This story is featured in the Fall 2016 edition of the HPU Magazine, headed soon to a mailbox near you. As High Point University grows, so too does its positive effect on the city of High Point.
Melanie Maldonado is beginning to see it.
Her work as a High Point University student embedded in community service is making an impact.
She sees it at the YWCA career closet, where women in need come to receive a professional outfit to wear to a job interview. Those women tell her thank you, and she can tell they mean it.
“The outfit builds up their confidence, and that’s just as important,” she says.
It happens in an elementary classroom, where she volunteers to teach children about healthy foods at an early age. The children go home and ask their parents if they can have zucchini or carrots as part of their dinner. They didn’t know what a zucchini was before she taught them.
And then she sees it on her campus when she asks a fellow student to join her for a volunteer opportunity. They do, and they keep coming back to volunteer.
That doesn’t mean it’s easy. Maldonado says community impact can’t happen without these three things: persistence, teamwork and patience.
But with them, relationships can blossom, resources can be created and great things can be accomplished.
“I’ve learned that improving communities is a lot of work behind the scenes that you don’t necessarily get rewarded for or see progress from right away,” says the junior from New Mexico. “But you will see it over time, and it’s worth it.”
Maldonado is a Bonner Leader, a program that’s part of High Point University’s commitment to the city.
It’s a commitment that’s increased measurably over time, and just like Maldonado’s work, the positive impact becomes more noticeable each day.
The Bonner Leader program brings to campus a group of students who have a mission in the community. Developing Leaders through Service
These students apply to be part of the program that will require at least 300 hours of service from them annually for four years, though probably much more, and a schedule filled with community work on top of academics.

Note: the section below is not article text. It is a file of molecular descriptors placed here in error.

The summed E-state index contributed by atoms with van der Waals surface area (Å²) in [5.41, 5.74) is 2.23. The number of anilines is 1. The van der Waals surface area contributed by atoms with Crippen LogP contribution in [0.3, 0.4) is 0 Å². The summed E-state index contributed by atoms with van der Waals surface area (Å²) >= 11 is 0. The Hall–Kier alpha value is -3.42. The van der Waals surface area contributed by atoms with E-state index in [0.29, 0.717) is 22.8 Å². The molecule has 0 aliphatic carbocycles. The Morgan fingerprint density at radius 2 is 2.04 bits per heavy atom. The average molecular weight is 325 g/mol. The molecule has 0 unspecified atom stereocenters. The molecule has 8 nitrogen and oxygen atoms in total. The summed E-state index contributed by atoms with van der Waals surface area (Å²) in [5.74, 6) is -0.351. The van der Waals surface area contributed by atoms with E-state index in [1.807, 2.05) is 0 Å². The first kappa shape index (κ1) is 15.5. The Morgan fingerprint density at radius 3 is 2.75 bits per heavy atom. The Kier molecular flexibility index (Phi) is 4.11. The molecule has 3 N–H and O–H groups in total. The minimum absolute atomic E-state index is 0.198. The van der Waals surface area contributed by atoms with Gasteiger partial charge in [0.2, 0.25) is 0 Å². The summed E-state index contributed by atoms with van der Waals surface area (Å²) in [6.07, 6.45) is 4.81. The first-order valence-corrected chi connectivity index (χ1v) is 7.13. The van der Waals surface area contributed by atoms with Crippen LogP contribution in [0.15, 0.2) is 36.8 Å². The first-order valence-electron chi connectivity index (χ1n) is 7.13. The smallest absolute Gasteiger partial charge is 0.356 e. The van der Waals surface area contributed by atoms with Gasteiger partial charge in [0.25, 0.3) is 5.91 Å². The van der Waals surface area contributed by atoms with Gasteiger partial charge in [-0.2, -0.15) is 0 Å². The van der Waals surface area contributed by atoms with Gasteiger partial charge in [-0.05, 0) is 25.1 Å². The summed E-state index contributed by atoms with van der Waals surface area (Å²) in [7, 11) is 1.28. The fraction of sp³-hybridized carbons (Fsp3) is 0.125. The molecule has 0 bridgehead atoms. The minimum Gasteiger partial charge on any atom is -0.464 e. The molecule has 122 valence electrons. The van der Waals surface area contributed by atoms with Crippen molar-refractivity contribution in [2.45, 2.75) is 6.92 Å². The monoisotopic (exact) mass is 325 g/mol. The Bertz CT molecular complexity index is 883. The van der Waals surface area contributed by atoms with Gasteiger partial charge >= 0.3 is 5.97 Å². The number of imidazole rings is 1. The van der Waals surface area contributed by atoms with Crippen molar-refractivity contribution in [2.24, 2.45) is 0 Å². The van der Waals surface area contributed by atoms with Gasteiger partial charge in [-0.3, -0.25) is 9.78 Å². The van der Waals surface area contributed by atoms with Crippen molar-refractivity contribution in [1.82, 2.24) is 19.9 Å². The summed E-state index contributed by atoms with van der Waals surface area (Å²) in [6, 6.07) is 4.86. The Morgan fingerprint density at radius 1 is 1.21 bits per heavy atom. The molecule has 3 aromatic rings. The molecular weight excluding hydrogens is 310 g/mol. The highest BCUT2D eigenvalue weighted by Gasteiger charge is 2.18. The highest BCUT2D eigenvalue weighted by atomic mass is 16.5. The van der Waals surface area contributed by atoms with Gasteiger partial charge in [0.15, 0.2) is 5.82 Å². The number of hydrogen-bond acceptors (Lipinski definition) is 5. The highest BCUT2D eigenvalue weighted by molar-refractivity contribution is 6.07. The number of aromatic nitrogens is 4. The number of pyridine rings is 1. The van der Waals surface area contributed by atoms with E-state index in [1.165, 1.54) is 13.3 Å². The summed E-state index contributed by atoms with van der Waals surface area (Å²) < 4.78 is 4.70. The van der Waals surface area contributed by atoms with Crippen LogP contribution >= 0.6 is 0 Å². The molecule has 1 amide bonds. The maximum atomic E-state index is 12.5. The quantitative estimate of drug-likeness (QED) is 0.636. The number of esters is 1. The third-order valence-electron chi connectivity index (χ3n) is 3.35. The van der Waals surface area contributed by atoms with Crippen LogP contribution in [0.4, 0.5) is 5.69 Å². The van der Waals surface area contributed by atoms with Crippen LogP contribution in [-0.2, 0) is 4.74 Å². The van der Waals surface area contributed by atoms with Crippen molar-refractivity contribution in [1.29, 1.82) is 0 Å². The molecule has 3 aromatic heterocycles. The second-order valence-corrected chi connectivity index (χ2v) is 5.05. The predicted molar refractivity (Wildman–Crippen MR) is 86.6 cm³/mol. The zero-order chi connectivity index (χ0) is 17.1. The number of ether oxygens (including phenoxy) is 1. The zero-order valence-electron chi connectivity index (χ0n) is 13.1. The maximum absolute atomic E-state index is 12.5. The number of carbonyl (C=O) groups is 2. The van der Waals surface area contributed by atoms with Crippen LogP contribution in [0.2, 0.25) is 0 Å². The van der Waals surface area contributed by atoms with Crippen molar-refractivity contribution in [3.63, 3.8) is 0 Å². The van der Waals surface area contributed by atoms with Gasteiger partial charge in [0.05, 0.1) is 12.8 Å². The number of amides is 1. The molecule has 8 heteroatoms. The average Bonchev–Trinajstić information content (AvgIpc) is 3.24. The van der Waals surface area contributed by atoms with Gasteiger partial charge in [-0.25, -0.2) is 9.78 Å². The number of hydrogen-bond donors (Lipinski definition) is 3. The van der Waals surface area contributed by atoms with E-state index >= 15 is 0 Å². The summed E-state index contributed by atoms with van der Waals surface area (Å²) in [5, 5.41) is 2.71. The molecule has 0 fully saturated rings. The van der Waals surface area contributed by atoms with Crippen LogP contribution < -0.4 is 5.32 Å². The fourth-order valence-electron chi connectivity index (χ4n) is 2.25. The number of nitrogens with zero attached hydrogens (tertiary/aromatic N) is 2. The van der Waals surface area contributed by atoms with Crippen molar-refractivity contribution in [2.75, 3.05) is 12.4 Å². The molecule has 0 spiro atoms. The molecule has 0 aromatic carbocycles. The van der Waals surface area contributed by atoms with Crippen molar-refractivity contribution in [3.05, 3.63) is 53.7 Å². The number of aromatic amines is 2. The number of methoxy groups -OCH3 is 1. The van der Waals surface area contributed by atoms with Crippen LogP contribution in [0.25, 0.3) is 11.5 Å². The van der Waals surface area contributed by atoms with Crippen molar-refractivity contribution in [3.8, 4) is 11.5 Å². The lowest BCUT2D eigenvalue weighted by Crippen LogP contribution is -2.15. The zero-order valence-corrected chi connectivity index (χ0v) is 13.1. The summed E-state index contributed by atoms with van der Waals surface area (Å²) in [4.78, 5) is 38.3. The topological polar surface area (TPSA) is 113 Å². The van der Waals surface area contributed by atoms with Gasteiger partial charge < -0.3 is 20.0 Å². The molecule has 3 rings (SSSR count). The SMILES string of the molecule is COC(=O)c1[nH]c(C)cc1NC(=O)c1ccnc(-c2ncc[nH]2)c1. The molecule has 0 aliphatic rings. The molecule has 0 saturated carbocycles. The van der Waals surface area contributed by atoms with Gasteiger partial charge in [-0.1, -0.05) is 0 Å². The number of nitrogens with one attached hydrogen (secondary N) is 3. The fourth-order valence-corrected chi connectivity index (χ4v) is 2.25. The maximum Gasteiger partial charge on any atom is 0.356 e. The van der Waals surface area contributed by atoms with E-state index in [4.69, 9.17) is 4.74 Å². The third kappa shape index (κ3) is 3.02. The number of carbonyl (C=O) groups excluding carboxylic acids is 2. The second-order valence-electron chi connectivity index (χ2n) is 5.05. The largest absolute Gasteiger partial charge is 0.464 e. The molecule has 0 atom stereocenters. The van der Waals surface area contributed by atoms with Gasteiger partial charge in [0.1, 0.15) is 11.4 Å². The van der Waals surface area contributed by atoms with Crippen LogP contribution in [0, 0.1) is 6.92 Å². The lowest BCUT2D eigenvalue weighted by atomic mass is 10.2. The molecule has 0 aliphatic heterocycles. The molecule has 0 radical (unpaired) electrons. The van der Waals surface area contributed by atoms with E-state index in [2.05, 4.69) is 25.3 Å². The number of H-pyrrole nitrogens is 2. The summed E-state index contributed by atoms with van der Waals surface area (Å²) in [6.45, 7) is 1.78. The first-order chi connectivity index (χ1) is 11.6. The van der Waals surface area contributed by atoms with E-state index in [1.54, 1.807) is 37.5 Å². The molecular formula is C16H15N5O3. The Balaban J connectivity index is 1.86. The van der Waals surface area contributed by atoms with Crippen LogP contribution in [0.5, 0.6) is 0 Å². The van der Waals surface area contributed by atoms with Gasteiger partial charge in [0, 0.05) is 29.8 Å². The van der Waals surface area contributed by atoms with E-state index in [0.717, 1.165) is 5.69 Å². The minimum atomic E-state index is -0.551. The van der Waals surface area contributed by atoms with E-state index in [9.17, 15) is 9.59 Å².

In return, they receive a wealth of experience — the kind that can’t be taught in a classroom.
“The Bonner Program immerses students in problem-based learning,” says Dr. Joe Blosser, the Robert G. Culp Jr. director of service learning who oversees the program. “That means that in much of what they do, they don’t even realize they’re learning and working through real-world problems with really diverse groups of people and dealing with the frustrations of projects in the real world where sometimes things don’t go as planned.
“But that’s exactly what they’re learning, and it’s making them stronger.”
Like when Maldonado took on the task to help plan, promote and execute the YWCA’s annual International Women’s Night. It sounded like a wonderful opportunity, but it required her to put in a lot of hours and pull together a lot of resources to make it happen.
“It took weeks and so much coordination,” she says. “But when I saw women from different cultural backgrounds come together that night to dance and laugh and fellowship, I saw how this program and my work actually helped people in the community. That was my reward.”
When the Bonners move into their second year, they receive a site selection — a nonprofit where they serve for the next three to four years. And they also serve on campus as volunteer coordinators. With access to 4,500 undergraduate students as their peers, they’re constantly connecting these students and their talents with agencies that need them.
“We want them to commit to an agency so they can deepen their relationships and responsibilities there,” says Blosser. “The nonprofits we’ve worked with have moved from seeing Bonners as volunteers to seeing them as staff. They place more responsibility on them with higher expectations than they do with regular volunteers. When students are gone on spring or fall or other breaks, the nonprofits really miss them.
“But that’s our goal — for the Bonners to build the capacity of local nonprofits.”